5

Dublin Republican’s BART strike bill still alive

An East Bay lawmaker’s bill to limit BART labor strikes surprisingly wasn’t killed outright Wednesday by Assembly Democrats.

The Public Employees, Retirement and Social Security Committee heard Assemblywoman Catharine Baker’s AB 528 but didn’t vote on it, instead making it a two-year bill. Chairman Rob Bonta, D-Alameda, agreed to work with Baker’s office to “facilitate discussions… on how to address the issue,” a staffer said.

Catharine Baker“I was pleased with the outcome today, I’m pleased with the progress this bill has made so far – it’s the first time the Legislature has even heard a bill regarding BART strikes,” Baker, R-Dublin, said later Wednesday. “The road continues to be a rocky one, but I’m going to be tireless in finding a solution to BART strikes.”

Bonta couldn’t be reached for comment Wednesday. (See update at bottom.)

A bill to impose a statewide ban on transit strikes, authored by state Senate Republican Leader Bob Huff, R-Diamond Bar, quickly died in committee early last year. Baker’s AB 528 instead would bar BART workers from striking as long as they continue to get wages and benefits – in other words, if an existing contract has a no-strike clause and management keeps honoring the pact’s financial terms after it expires, unions couldn’t strike.

Baker campaigned last year on pursuing a bill like this after two 2013 strikes brought BART to grinding halts, snarling Bay Area traffic and costing the local economy $73 million per day by one business group’s estimate.

Baker said Wednesday she believes Assembly Democrats had little choice but to give the bill a hearing, because “BART strikes are a significant issue affecting the state’s economy, not just the Bay area, and it would be irresponsible to ignore that.” Her bill might’ve had an easier time because it “is a little bit different from approaches in the past… and I think that gave it a better chance of being heard.”

UPDATE @ 5:30 P.M.: Bonta’s office just emailed me this statement, which indicates this bill’s supporters shouldn’t get their hopes up:

Rob Bonta“During the Committee hearing today, Assemblymember Baker agreed to make AB 528 a two-year bill. As a result, there was no need for any members to vote on it today. I, as Committee Chair, and my Committee staff offered to help convene a meeting between all the impacted parties.The right to strike is the cornerstone of workers’ rights. And I believe this bill, as written, would further shift the balance of power in labor negotiations even more in favor of employers. Instead of looking for ways to eliminate or reduce the rights of BART employees, we should be using this time to heal and repair the relationship between employees and management so that going forward the labor negotiation process is improved for all parties.”

3

SD7: Union IE group launches pro-Bonilla TV ad

The union-funded PAC that’s opposing Orinda Mayor Steve Glazer in the 7th State Senate District’s special election has launched a television ad on behalf of Assemblywoman Susan Bonilla, D-Concord.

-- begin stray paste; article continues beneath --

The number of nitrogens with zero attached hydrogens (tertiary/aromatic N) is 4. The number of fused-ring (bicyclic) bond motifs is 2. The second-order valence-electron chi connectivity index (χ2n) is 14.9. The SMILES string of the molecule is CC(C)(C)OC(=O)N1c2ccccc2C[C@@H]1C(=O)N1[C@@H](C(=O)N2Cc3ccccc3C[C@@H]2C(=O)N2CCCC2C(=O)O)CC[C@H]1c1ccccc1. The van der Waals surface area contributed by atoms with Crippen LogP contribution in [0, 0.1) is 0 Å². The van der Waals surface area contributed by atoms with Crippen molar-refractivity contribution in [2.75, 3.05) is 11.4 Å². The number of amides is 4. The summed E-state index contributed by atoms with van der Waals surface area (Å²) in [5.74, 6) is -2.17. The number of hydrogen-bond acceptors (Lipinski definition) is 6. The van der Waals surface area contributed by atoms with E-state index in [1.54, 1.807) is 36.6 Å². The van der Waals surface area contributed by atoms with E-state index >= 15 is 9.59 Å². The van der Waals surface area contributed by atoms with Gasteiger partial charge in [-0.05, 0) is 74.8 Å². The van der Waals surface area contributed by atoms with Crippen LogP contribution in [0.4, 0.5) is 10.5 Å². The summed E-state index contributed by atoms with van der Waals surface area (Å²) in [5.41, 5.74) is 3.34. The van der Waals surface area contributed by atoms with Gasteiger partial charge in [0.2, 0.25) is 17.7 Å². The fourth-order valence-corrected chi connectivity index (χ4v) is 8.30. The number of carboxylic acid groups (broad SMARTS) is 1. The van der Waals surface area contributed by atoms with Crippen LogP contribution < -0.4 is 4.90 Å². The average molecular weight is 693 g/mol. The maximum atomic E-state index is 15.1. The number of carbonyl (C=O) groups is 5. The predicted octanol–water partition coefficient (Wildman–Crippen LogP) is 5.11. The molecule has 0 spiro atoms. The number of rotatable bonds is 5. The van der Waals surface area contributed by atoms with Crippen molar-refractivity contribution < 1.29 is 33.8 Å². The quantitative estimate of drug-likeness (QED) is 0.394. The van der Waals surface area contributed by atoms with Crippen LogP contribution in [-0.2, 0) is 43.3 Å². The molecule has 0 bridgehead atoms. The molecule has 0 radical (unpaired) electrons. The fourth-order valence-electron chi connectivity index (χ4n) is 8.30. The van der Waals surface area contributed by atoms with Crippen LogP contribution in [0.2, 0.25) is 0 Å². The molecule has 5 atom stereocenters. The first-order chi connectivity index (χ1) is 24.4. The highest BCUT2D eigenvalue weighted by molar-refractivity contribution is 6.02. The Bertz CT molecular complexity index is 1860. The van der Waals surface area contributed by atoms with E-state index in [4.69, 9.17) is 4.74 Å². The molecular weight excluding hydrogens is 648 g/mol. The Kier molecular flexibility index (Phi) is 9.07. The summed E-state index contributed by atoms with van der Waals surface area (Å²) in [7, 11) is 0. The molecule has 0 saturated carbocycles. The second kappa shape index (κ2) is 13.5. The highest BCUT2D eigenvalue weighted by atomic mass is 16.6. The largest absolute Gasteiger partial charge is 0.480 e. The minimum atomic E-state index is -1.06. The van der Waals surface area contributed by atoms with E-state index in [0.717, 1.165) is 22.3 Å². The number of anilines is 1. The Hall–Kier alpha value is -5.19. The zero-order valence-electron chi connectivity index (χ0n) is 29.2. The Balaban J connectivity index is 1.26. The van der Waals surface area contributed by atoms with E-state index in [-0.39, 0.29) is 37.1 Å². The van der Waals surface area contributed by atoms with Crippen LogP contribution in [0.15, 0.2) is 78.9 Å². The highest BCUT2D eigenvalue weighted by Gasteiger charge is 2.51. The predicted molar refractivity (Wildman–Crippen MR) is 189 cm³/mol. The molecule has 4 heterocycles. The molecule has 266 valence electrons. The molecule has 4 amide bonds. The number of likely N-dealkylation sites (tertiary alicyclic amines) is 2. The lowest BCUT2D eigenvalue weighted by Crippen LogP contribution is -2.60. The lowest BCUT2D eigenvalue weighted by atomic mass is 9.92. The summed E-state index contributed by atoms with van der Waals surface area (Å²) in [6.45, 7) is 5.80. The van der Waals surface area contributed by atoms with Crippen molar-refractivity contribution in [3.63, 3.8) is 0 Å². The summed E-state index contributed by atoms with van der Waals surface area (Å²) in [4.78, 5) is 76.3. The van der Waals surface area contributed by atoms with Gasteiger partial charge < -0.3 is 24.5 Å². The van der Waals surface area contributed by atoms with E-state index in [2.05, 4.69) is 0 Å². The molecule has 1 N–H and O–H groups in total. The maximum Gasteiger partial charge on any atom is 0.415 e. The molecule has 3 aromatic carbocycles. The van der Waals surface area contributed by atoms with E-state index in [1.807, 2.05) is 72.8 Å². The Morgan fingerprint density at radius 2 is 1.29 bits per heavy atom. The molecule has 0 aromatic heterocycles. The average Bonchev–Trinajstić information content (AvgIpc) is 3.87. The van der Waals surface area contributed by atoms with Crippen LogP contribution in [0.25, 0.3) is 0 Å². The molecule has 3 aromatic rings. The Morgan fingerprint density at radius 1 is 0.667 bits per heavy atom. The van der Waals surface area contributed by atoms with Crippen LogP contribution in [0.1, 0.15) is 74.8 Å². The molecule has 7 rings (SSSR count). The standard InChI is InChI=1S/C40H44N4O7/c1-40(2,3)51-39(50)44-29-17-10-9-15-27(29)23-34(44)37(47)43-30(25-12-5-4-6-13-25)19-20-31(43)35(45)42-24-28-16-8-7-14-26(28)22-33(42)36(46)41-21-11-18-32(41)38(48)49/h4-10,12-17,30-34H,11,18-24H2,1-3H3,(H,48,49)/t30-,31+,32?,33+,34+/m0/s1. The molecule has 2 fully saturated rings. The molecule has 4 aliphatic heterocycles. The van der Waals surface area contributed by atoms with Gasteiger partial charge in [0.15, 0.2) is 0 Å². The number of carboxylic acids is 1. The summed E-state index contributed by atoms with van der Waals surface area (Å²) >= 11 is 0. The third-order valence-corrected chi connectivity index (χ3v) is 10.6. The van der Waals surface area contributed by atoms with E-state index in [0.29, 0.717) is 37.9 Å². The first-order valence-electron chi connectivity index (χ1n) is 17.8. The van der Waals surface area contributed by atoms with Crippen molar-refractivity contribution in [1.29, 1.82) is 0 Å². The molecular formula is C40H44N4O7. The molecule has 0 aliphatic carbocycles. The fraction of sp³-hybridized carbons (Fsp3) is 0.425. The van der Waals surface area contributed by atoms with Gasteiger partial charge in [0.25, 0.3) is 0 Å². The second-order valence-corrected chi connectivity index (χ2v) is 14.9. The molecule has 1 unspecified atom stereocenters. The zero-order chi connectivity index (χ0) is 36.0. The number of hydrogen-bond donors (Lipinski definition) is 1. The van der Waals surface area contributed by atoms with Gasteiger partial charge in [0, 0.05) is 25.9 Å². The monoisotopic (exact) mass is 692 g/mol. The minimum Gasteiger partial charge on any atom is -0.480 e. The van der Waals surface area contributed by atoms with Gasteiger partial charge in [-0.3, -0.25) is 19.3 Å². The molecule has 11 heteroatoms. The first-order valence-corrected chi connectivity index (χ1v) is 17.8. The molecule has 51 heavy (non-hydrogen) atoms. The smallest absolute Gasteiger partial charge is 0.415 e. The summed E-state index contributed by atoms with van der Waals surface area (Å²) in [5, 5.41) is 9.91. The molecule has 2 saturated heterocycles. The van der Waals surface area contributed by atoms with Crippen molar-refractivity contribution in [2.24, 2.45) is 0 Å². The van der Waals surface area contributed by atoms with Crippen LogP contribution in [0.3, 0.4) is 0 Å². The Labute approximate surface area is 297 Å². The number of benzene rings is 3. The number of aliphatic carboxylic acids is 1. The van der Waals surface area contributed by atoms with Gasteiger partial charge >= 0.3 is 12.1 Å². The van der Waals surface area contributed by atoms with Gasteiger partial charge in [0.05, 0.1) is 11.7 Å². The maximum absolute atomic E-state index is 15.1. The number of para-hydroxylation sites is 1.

Working Families Opposing Glazer for Senate 2015 rolled out a 30-second ad Wednesday highlighting Bonilla’s efforts to expand early childhood education and her support of a bipartisan bill making it easier to fire educators who abuse children. The ad ends with the voiceover: “No wonder classroom teachers, local law enforcement, and Governor Jerry Brown trust Susan Bonilla.”

https://youtu.be/ImIQlwAHcMc

Working Families spokesman Steve Maviglio said the ad began airing Wednesday and will run for at least a week on all three cable systems serving the district; he wouldn’t specify the cost, except to say it’s a “substantial” ad buy.

Records from the Secretary of State’s office show the group has spent at least $821,000 on the race so far. But Glazer has received a lot of independent-expenditure help, too – Southern California businessman Bill Bloomfield has anted up at least $763,000 on Glazer’s behalf, and the California Chamber of Commerce’s JobsPAC has spent at least about $494,000.

16

SD7: FPPC nixes Glazer’s complaint vs. union PAC

The state’s political watchdog agency has rejected state Senate candidate Steve Glazer’s complaint about the union-bankrolled PAC that’s opposing him.

Steve GlazerGlazer – Orinda’s mayor, and a Democrat – faces Assemblywoman Susan Bonilla, D-Concord, in the May 19 special election for the 7th State Senate District seat. He complained last Wednesday to the California Fair Political Practices Commission that Working Families Opposing Glazer for Senate had issued a mailer that didn’t disclose the big money – $185,000 from the State Council of Service Employees and $75,000 from the California School Employees Association – behind the PAC.

But Galena West, acting chief of the FPPC’s enforcement division, sent a letter to Glazer on Tuesday saying the PAC “has provided evidence that the mailer was already in production prior to the committee’s acquiring contributors of more than $50,000.”

“The FPPC’s Enforcement Division will not pursue this matter further,” West wrote.

“Once again, Steve Glazer’s attacks on working families have backfired in another attempt to distract voters from the more than $745,000 he has received from a Bush and Schwarzenegger donor from Los Angeles and more than $450,000 he has received from a political action committee funded by tobacco companies and other corporate interests,” Steven Maviglio, the PAC’s spokesman, said in a news release Tuesday. “It’s unfortunate that he has wasted taxpayers resources for this publicity stunt.”

But Glazer campaign spokesman Jason Bezis retorted that “the essence of the complaint is now factually confirmed; the vast majority of the money for these mailers has come from government unions. They didn’t want the voters to know this and used a technicality to obscure this fact.”